American stock markets tumbled in Wednesday trading as severe weakness in the commodity and natural resource sector dragged down a variety of other equities on the day. The Dow finished down 130 points while the S&P 500 and the Nasdaq lost 1.1% and 0.9%, respectively. However, these losses paled in comparison to a number of commodity products which tumbled significantly on the day, including all of the energy commodities, most of the softs, as well as the precious and industrial metals. The biggest individual losers were, by far, RBOB gasoline (down 7.2%) and silver (down 8.3%), suggesting that the losses were widespread and went beyond safe havens and into other commodity sectors as well.
Thanks to this sharp move lower, a number of investors are growing increasingly concerned about the stock market and its fortunes during the summer period, with many calling for a continued pullback in the weeks ahead. “The correction in commodities over the past week is the first shaking of the tree that should not be ignored and will be the precursor to a painful 10%-plus correction in stocks over the next few months,” said Peter Boockvar, equity strategist at Miller Tabak & Co. “Both rallied hand in hand since late August and thus won’t be separated in market action.” Due to predictions like these, the U.S. dollar soared against major rivals in Wednesday trading, breaching through the $75 mark on the U.S. dollar index. This also caused more traders to pile into T-Bills and other government related assets; yields fell below the 3.2% mark on the ten year note while the 2 year hit a 0.55% level.
One of the biggest winners in the ETFdb 60 was the PowerShares DB US Dollar Index Fund (UUP), which rose by 1.0% in Wednesday trading. Investors bought up U.S. dollars across the board against the greenback’s major rivals, including nearly a two cent surge against the euro and a one cent gain against the Australian dollar. These gains came thanks to a number of issues, the most significant of which was high inflation readings in both Germany and China, two important economies that may have to reconsider their current monetary policies in the near future in order to combat these price increases effectively. Additionally, heavy selling in equities and commodities further increased the demand for the dollar as traders sought out risk free assets such as U.S. T-Bills in order to weather today’s storm, adding to the gains for the world’s reserve currency of choice [see more on UUP's fact sheet].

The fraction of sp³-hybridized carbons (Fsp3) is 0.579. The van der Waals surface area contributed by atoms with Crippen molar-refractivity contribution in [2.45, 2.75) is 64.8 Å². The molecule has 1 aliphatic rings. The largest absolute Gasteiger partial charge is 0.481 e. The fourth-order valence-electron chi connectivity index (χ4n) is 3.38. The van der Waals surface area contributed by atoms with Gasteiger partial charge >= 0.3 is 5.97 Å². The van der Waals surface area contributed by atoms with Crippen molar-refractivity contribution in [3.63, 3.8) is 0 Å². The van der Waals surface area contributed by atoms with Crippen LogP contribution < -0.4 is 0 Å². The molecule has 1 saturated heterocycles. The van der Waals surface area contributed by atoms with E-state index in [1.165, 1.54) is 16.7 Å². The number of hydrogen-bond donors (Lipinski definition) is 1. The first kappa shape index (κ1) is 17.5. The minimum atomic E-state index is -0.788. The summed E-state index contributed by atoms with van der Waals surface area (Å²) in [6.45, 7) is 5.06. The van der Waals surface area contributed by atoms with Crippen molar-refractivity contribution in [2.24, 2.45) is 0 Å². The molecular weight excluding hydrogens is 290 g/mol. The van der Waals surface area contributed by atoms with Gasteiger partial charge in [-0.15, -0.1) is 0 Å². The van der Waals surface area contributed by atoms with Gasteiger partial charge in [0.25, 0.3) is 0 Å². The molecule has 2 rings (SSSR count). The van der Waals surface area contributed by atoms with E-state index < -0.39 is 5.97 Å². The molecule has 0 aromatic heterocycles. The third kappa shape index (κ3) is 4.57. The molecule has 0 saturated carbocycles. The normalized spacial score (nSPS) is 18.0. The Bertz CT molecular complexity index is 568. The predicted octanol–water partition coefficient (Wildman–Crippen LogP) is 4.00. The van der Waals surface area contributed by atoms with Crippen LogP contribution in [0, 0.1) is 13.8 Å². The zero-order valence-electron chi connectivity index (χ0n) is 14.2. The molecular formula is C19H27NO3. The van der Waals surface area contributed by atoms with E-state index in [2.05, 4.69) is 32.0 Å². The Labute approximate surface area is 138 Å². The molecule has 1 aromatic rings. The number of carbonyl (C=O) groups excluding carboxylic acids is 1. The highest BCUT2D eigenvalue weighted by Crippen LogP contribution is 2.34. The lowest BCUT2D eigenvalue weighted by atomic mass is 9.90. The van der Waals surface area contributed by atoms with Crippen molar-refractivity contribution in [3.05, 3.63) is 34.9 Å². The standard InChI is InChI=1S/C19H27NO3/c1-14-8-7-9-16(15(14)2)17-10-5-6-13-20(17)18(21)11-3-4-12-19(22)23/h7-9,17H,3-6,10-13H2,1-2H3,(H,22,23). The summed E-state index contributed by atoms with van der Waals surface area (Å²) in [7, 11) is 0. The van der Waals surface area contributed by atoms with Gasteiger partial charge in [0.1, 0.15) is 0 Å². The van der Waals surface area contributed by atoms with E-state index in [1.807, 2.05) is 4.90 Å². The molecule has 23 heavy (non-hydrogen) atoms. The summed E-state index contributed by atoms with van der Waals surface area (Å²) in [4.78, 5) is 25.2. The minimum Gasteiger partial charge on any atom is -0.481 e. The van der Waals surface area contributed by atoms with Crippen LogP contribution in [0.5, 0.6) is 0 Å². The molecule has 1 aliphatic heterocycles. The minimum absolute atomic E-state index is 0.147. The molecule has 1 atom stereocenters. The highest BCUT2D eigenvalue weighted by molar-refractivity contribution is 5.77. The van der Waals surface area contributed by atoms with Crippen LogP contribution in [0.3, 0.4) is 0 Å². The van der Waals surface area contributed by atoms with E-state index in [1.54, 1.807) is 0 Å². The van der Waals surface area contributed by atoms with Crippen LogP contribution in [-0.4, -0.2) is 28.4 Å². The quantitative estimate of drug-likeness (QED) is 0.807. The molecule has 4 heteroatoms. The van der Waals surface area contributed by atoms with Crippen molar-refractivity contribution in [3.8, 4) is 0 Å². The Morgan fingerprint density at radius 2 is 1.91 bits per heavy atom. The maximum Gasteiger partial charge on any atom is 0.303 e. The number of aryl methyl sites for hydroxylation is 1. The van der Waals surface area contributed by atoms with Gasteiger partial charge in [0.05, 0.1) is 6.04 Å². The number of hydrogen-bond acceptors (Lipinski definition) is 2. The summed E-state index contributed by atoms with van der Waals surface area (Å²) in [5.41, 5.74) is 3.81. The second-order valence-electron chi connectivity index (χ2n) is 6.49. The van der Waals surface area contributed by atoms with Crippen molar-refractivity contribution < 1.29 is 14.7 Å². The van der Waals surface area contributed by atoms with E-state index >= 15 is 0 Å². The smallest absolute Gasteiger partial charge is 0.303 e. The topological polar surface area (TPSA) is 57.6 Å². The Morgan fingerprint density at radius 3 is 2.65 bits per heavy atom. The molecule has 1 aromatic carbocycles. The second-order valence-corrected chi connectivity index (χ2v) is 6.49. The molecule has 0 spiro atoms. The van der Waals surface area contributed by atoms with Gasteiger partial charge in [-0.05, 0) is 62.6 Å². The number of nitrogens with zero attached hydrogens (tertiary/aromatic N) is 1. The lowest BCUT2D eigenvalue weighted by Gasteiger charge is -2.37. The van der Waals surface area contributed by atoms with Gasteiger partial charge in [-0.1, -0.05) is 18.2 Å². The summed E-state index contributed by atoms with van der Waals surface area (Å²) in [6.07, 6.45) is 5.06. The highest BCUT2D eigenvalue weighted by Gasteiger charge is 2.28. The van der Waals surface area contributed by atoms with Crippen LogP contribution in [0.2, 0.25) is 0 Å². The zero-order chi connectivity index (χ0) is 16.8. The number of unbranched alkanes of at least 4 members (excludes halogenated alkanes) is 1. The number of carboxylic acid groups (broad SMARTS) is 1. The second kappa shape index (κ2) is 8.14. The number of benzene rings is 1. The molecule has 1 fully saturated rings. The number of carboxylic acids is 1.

One of the biggest losers in the ETF world was the Market Vectors Gold Miners ETF (GDX), which fell by 3.3% on the day. Demand for gold miners dried up in Wednesday trading as gold continued to show weakness, falling below the $1,500/oz. mark before rebounding to 1,502/oz. to close out the day. This represents a nearly 1% loss for the metal on the day, and since many of the miners are also located outside of the U.S. the strengthening dollar further added to these woes, causing most gold miners to sink in today’s session. It has been a rough couple of sessions for gold miners, as GDX is now down 5.7% over the past week and close to 10% over the past one month period [see holdings of GDX here].
Disclosure: No positions at time of writing.